Home Science Health & Fitness To be Victorious: Balance Trumps Brute Strength

To be Victorious: Balance Trumps Brute Strength

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As I had mentioned on FaceBook, we will be continuing with a series of articles that focuses on elements for success in combat, competition and even general life circumstances.  Today’s segment delves into the concept of strength vs. control.  It is easy enough to wield your limbs around like blunt objects attacking without reverence or consideration for the efficacy of your efforts.  If you get that one lucky shot you may win, but the victory in that case is a false example of a successful strategy.

Brute strength can be very handy when explosive power is needed to fend off a threat, but the energy behind those efforts can be wasted if they are not focused.  Many people go to the gym and workout repeatedly with isometric activities building up large muscle groups, but then they plateau.  Some resort to supplementation of all sorts to overcome the plateau but the issue at hand isn’t the size or sheer strength of the muscle groups that is hindering performance, but rather the control over those large muscle groups.

Training with repetitive drills can certainly help by developing muscle memory and more rapid responses to various stimuli. (For example immediately raising your arm and placing your fist to your head to block a hook.)  However even more important than muscle memory is maintaining stability and control.  In this scenario we will consider this “balance”.  If you over train in one area of your athletic regimen you are likely becoming imbalanced to the point where any strength or agility you have gained is either negated or even negatively impacts your overall effectiveness.  Learning to maintain balance requires discipline and patience.

For example…  It is better to complement your training regimen with resistance and stability exercises that don’t just tax your large muscle groups but actually make your smaller muscle groups (those that control stability and support proper form for movement) work harder to catch up to or even exceed the potential of your larger groups.  Building strength through isometric resistance training is honestly a fairly simple task once you get your formula down.  However, developing control and enhancing your stability is something that requires hard work, consistency and discipline.  There is no short cut.  It is invariably a balance of mind and body that complements your overall strength.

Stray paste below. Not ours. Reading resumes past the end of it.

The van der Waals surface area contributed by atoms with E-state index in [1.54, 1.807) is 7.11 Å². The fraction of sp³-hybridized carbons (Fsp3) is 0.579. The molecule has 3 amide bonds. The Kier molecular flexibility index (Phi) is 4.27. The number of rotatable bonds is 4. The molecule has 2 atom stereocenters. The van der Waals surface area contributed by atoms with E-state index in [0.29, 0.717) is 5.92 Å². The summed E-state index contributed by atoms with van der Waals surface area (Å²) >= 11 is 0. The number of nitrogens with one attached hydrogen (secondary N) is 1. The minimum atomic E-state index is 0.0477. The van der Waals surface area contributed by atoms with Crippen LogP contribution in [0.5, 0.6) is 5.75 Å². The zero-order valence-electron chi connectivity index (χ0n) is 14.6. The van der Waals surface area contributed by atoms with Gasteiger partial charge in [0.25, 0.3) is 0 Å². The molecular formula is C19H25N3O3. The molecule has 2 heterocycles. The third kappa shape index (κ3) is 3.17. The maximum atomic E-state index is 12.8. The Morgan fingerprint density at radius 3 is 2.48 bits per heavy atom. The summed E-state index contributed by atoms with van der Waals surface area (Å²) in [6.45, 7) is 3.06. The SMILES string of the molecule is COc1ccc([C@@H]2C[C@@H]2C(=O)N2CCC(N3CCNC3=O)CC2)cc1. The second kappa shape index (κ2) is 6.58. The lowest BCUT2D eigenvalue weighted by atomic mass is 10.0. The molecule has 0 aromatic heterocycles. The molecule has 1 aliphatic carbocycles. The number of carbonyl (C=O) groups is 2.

Once you begin to develop true balance in your training, physical and mental conditioning then even with less raw power your performance will be far greater, more efficient and bring you much closer to the victory that you wish to achieve.

Also keep in mind that this article is intentionally non-specific as everyone’s training programs vary and their individual needs are best met with a truly customized approach.  Make yourself aware of your body and your mind and you will be better suited to developing the most effective training program to let you achieve your goals.

Do any of you have experience with growth through achieving balance in your training?  What are your stories?  We would like to hear from you!

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Luca Rajabi
Luca has been passionate about martial arts and eastern philosophies since childhood. As an athlete, inventor and entrepreneur Luca founded SciFighting on the principal lessons learned from his life experience "fighting" to preserve his health and fitness. Although born with inherently poor and inconsistent health he pushed forward to learn as much as he could about the sciences of technology, medicine and mental health. Years of study, working with physicians and combined analysis finally began to bare fruit by his early twenties. Starting with Fencing, cross training and body building then moving to Boxing, Western Kickboxing, Muay Thai, Brazilian Jiujitsu, Eskrima and an eclectic assortment of self defense techniques. Luca's core philosophy is that to win a battle every fighter must balance their mental and physical health. Luca has said that "With well developed technique, conditioning and mental focus a sound strategy will most often win over brute strength alone." It is in this spirit that he passionately advocates for the "Science of Fighting".
  • Jason Bray

    I’ve also aimed at rebalancing my training programs over the years. From technical training, to strength and conditioning, to the mental aspect; I have deliberately refined my training over the years as well as my team’s. I have also found balance to be key. For example, even in the one segment of strength and conditioning I now do something I call SBP. I do two strength exercises per muscle, two balance movements, and two power movements. This enables me to still do a 3 or 4 day split as bodybuilders would, with the added benefit of balance work and plyometrics.

    Anyways, I just found this site, added to favorites. Great blog you have going here

    cheers